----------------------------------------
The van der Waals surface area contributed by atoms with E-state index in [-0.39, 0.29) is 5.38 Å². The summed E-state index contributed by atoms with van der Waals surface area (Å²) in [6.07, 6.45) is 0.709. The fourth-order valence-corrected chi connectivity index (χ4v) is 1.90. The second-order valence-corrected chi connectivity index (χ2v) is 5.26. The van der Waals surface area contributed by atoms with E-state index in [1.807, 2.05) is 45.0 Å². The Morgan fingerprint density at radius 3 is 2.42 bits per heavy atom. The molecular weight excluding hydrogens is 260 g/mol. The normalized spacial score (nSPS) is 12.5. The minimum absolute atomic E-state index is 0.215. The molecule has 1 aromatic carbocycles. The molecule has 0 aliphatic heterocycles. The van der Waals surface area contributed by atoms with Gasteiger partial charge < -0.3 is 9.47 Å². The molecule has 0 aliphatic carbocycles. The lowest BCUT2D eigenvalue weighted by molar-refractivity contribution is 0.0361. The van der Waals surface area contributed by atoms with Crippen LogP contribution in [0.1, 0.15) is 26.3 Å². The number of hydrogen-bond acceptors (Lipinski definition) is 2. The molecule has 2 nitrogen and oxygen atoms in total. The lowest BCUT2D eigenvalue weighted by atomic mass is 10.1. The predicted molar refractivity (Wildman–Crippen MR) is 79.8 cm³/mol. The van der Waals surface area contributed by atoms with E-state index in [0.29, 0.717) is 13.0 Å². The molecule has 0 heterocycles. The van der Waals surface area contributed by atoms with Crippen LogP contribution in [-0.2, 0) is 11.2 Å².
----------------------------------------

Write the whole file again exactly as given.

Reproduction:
The van der Waals surface area contributed by atoms with E-state index in [-0.39, 0.29) is 5.38 Å². The summed E-state index contributed by atoms with van der Waals surface area (Å²) in [6.07, 6.45) is 0.709. The fourth-order valence-corrected chi connectivity index (χ4v) is 1.90. The second-order valence-corrected chi connectivity index (χ2v) is 5.26. The van der Waals surface area contributed by atoms with E-state index in [1.807, 2.05) is 45.0 Å². The Morgan fingerprint density at radius 3 is 2.42 bits per heavy atom. The molecular weight excluding hydrogens is 260 g/mol. The normalized spacial score (nSPS) is 12.5. The minimum absolute atomic E-state index is 0.215. The molecule has 1 aromatic carbocycles. The molecule has 0 aliphatic heterocycles. The van der Waals surface area contributed by atoms with Gasteiger partial charge < -0.3 is 9.47 Å². The molecule has 0 aliphatic carbocycles. The lowest BCUT2D eigenvalue weighted by molar-refractivity contribution is 0.0361. The van der Waals surface area contributed by atoms with Crippen LogP contribution in [0.1, 0.15) is 26.3 Å². The number of hydrogen-bond acceptors (Lipinski definition) is 2. The molecule has 2 nitrogen and oxygen atoms in total. The lowest BCUT2D eigenvalue weighted by atomic mass is 10.1. The predicted molar refractivity (Wildman–Crippen MR) is 79.8 cm³/mol. The van der Waals surface area contributed by atoms with E-state index in [0.29, 0.717) is 13.0 Å². The molecule has 0 heterocycles. The van der Waals surface area contributed by atoms with Crippen LogP contribution in [-0.2, 0) is 11.2 Å².